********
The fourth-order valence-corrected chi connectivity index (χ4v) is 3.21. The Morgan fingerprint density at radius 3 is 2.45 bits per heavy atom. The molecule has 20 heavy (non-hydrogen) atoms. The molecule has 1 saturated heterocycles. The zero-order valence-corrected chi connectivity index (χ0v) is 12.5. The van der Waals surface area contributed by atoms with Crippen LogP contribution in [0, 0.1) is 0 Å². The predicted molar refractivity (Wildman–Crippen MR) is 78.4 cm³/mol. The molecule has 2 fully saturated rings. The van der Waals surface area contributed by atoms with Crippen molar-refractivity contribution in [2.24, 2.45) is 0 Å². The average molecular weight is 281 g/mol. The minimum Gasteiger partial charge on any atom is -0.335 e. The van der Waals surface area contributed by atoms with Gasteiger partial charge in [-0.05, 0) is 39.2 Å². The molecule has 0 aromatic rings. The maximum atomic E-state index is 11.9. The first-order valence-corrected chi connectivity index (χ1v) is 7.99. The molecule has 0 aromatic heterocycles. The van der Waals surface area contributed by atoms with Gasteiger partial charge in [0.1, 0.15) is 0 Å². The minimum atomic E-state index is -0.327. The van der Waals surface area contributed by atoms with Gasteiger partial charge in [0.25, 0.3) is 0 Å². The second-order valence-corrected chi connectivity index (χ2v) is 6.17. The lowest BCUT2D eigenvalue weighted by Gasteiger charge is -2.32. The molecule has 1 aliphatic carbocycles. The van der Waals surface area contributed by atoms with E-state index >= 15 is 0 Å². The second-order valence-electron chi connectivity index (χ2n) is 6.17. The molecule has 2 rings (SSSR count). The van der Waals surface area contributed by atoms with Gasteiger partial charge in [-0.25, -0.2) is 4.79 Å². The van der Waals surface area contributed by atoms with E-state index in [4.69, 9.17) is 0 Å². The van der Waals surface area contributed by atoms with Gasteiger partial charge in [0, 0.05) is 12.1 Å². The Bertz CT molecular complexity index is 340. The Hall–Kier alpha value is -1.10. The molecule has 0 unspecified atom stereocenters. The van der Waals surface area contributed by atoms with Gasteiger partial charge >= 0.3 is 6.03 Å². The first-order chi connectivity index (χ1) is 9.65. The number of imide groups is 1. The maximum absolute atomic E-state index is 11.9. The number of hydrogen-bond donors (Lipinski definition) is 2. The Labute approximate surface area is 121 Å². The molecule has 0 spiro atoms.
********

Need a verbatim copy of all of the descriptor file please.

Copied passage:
The fourth-order valence-corrected chi connectivity index (χ4v) is 3.21. The Morgan fingerprint density at radius 3 is 2.45 bits per heavy atom. The molecule has 20 heavy (non-hydrogen) atoms. The molecule has 1 saturated heterocycles. The zero-order valence-corrected chi connectivity index (χ0v) is 12.5. The van der Waals surface area contributed by atoms with Crippen LogP contribution in [0, 0.1) is 0 Å². The predicted molar refractivity (Wildman–Crippen MR) is 78.4 cm³/mol. The molecule has 2 fully saturated rings. The van der Waals surface area contributed by atoms with Crippen molar-refractivity contribution in [2.24, 2.45) is 0 Å². The average molecular weight is 281 g/mol. The minimum Gasteiger partial charge on any atom is -0.335 e. The van der Waals surface area contributed by atoms with Gasteiger partial charge in [-0.05, 0) is 39.2 Å². The molecule has 0 aromatic rings. The maximum atomic E-state index is 11.9. The first-order valence-corrected chi connectivity index (χ1v) is 7.99. The molecule has 0 aromatic heterocycles. The van der Waals surface area contributed by atoms with Gasteiger partial charge in [0.1, 0.15) is 0 Å². The minimum atomic E-state index is -0.327. The van der Waals surface area contributed by atoms with Gasteiger partial charge in [0.25, 0.3) is 0 Å². The second-order valence-corrected chi connectivity index (χ2v) is 6.17. The lowest BCUT2D eigenvalue weighted by Gasteiger charge is -2.32. The molecule has 1 aliphatic carbocycles. The van der Waals surface area contributed by atoms with E-state index >= 15 is 0 Å². The second-order valence-electron chi connectivity index (χ2n) is 6.17. The molecule has 2 rings (SSSR count). The van der Waals surface area contributed by atoms with Gasteiger partial charge in [-0.25, -0.2) is 4.79 Å². The van der Waals surface area contributed by atoms with E-state index in [4.69, 9.17) is 0 Å². The van der Waals surface area contributed by atoms with Gasteiger partial charge in [0, 0.05) is 12.1 Å². The Bertz CT molecular complexity index is 340. The Hall–Kier alpha value is -1.10. The molecule has 0 unspecified atom stereocenters. The van der Waals surface area contributed by atoms with Gasteiger partial charge >= 0.3 is 6.03 Å². The first-order chi connectivity index (χ1) is 9.65. The number of imide groups is 1. The maximum absolute atomic E-state index is 11.9. The number of hydrogen-bond donors (Lipinski definition) is 2. The Labute approximate surface area is 121 Å². The molecule has 0 spiro atoms.